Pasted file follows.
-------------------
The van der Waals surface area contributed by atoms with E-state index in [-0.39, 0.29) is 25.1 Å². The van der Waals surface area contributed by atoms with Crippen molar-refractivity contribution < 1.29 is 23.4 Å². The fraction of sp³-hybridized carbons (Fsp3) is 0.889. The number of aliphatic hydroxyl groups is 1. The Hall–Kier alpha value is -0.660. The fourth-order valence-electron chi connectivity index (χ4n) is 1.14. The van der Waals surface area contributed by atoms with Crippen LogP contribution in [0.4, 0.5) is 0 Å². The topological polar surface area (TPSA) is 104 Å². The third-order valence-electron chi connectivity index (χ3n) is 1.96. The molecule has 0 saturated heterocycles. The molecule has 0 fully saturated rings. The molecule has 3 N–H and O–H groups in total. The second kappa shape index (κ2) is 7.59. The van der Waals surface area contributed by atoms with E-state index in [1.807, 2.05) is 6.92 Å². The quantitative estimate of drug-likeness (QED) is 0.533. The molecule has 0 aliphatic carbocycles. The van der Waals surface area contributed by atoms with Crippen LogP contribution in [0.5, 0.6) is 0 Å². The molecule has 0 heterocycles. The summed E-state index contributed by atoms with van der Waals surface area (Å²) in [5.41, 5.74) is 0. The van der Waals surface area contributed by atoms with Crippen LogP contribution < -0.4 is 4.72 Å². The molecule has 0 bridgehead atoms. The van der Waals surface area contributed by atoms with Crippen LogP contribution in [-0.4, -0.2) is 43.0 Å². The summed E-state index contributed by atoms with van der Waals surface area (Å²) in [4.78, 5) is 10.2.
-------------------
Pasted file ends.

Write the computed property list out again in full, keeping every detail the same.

The van der Waals surface area contributed by atoms with E-state index in [-0.39, 0.29) is 25.1 Å². The van der Waals surface area contributed by atoms with Crippen molar-refractivity contribution < 1.29 is 23.4 Å². The fraction of sp³-hybridized carbons (Fsp3) is 0.889. The number of aliphatic hydroxyl groups is 1. The Hall–Kier alpha value is -0.660. The fourth-order valence-electron chi connectivity index (χ4n) is 1.14. The van der Waals surface area contributed by atoms with Crippen LogP contribution in [0.4, 0.5) is 0 Å². The topological polar surface area (TPSA) is 104 Å². The third-order valence-electron chi connectivity index (χ3n) is 1.96. The molecule has 0 saturated heterocycles. The molecule has 0 fully saturated rings. The molecule has 3 N–H and O–H groups in total. The second kappa shape index (κ2) is 7.59. The van der Waals surface area contributed by atoms with E-state index in [1.807, 2.05) is 6.92 Å². The quantitative estimate of drug-likeness (QED) is 0.533. The molecule has 0 aliphatic carbocycles. The van der Waals surface area contributed by atoms with Crippen LogP contribution in [0.5, 0.6) is 0 Å². The molecule has 0 heterocycles. The summed E-state index contributed by atoms with van der Waals surface area (Å²) in [5.41, 5.74) is 0. The van der Waals surface area contributed by atoms with Crippen LogP contribution < -0.4 is 4.72 Å². The molecule has 0 bridgehead atoms. The van der Waals surface area contributed by atoms with Crippen LogP contribution in [-0.4, -0.2) is 43.0 Å². The summed E-state index contributed by atoms with van der Waals surface area (Å²) in [4.78, 5) is 10.2.